A Simple Transaction Analysis

read(X): which transfers the data item X from the database to a variable, also called X, in a buffer in main memory belonging to the transaction that executed the read operation.

write(X): which transfers the value in the variable X in the main-memory buffer of the transaction that executed the write to the data item X in the database.

for now, we will assume that the write operation updates the database immediately. Real life case is not like this

Let Ti be a transaction that transfers $50 from account A to B. This transaction can be defined as:

Ti =

    A := A − 50;
    B := B + 50; 

Lets analyze ACID properties of this transaction:

  • Consistency: The consistency requirement here is that the sum of A and B be unchanged by the execution of the transaction. Without the consistency requirement, money could be created or destroyed by the transaction! It can be verified easily that, if the database is consistent before an execution of the transaction, the database remains consistent after the execution of the transaction. Ensuring consistency for an individual transaction is the responsibility of the application programmer who codes the transaction. This task may be facilitated by automatic testing of integrity constraints

  • Atomicity: We can easily see that if system(computer which is executing transaction) crashes just after write(A);, the database will end up in inconsistent state. Now there has to be a mechanism by database itself so that it brings back the database in consistent state.

    • The basic idea behind ensuring atomicity is this: The database system keeps track (on disk) of the old values of any data on which a transaction performs a write. This information is written to a file called the log. If the transaction does not complete its execution, the database system restores the old values from the log to make it appear as though the transaction never executed. We discuss these ideas further in Section 14.4. Ensuring atomicity is the responsibility of the database system; specifically, it is handled by a component of the database called the recovery system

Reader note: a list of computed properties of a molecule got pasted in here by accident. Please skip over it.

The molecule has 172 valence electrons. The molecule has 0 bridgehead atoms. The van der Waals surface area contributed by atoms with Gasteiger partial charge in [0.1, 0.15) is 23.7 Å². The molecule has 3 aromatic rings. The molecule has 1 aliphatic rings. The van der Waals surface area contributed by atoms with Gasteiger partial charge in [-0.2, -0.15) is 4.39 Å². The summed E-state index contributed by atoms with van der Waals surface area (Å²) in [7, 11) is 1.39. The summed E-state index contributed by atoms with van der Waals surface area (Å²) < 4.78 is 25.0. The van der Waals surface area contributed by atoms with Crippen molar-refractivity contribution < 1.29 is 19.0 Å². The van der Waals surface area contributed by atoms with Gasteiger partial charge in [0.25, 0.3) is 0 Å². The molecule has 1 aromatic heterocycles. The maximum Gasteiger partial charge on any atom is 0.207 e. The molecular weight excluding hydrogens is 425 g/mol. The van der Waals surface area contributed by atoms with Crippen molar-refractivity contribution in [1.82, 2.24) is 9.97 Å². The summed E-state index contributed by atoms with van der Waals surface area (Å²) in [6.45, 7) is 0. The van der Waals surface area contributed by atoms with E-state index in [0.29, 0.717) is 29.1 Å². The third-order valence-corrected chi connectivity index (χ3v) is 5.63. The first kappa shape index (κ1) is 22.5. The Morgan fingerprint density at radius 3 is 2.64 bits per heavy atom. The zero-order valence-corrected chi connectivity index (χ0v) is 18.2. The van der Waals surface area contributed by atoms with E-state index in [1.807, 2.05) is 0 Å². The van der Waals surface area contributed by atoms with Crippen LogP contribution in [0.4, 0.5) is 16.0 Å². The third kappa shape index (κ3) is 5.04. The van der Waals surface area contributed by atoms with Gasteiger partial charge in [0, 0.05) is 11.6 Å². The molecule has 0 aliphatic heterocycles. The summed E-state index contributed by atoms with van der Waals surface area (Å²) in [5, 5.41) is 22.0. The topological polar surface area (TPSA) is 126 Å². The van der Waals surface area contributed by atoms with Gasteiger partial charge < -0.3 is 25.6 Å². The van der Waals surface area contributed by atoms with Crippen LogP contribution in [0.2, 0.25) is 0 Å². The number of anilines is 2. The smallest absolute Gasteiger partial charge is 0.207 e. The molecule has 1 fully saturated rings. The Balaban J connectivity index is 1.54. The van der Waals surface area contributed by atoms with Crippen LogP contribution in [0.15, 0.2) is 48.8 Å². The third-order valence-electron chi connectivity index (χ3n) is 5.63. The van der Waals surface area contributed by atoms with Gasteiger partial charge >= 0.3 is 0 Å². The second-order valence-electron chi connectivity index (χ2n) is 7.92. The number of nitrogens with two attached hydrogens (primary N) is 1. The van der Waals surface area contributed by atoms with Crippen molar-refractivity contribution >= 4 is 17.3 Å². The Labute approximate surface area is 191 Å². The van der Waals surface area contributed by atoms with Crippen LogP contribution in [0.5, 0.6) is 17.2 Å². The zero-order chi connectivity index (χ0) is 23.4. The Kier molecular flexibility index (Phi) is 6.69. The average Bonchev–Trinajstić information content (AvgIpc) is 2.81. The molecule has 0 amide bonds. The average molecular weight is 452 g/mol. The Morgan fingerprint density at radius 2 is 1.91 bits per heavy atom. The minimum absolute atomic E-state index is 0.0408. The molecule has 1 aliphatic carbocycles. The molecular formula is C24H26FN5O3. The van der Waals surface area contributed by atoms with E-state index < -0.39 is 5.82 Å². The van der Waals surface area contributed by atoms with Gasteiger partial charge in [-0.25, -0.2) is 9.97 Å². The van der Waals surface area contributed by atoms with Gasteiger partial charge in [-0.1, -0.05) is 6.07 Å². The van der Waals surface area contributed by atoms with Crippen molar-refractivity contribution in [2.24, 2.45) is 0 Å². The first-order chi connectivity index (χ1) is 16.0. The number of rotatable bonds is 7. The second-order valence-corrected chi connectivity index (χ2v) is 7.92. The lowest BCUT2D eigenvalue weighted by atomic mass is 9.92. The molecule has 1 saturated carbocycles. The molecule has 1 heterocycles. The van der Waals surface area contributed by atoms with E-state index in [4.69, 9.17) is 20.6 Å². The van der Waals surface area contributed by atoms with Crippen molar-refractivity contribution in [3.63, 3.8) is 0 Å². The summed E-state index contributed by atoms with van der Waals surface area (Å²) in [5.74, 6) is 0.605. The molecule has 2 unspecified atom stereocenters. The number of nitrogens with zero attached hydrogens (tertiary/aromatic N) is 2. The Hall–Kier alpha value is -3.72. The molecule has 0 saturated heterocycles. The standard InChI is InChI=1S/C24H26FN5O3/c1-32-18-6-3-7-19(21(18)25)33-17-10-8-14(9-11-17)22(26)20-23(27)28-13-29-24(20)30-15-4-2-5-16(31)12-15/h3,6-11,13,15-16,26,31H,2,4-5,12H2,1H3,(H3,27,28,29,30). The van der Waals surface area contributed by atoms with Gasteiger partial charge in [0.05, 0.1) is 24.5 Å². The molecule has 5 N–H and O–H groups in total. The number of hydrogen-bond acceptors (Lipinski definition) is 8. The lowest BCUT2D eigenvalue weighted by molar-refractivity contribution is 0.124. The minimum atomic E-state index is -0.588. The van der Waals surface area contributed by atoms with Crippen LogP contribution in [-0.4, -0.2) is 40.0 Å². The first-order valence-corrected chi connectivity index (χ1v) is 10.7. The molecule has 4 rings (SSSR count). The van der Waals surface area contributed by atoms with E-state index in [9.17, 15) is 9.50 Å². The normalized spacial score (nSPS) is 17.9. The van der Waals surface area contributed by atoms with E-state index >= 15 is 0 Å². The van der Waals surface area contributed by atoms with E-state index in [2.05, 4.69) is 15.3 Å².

• Durability: We assume for now that a failure of the computer system may result in loss of data in main memory, but data written to disk are never lost. We can guarantee durability by ensuring that either:

    • The updates carried out by the transaction have been written to disk before the transaction is marked as complete.

      Information about the updates carried out by the transaction and written to disk is sufficient to enable the database to reconstruct the updates when the database system is restarted after the failure. The recovery system of the database is responsible for ensuring durability, in addition to ensuring atomicity.

  • Isolation: If several transactions, Ti, are executed concurrently, their operations may interleave in some undesirable way, resulting in an inconsistent state. e.g. account A has Rs. 100 initially. T1 transfers Rs. 20 from account B to A. At the same time, T2 transfers Rs. 50 from account C to A. Ideally final output should be Rs. 170 in account A. But consider this sequence:

      T1 reads from account A in variable X.   X = X + 20   T2 reads from account A in variable Y.   Y = Y + 50   T1 writes from X to account A   T2 writes from Y to account A

    • The final output in this sequence will be Rs. 150. The total money drawn from the system (from account B and C) is Rs. 170. The total money added back to system after T1 and T2 are complete is Rs. 150. Hence inconsistent

    • Ensuring the isolation property is the responsibility of a component of the database system called the concurrency-control system.

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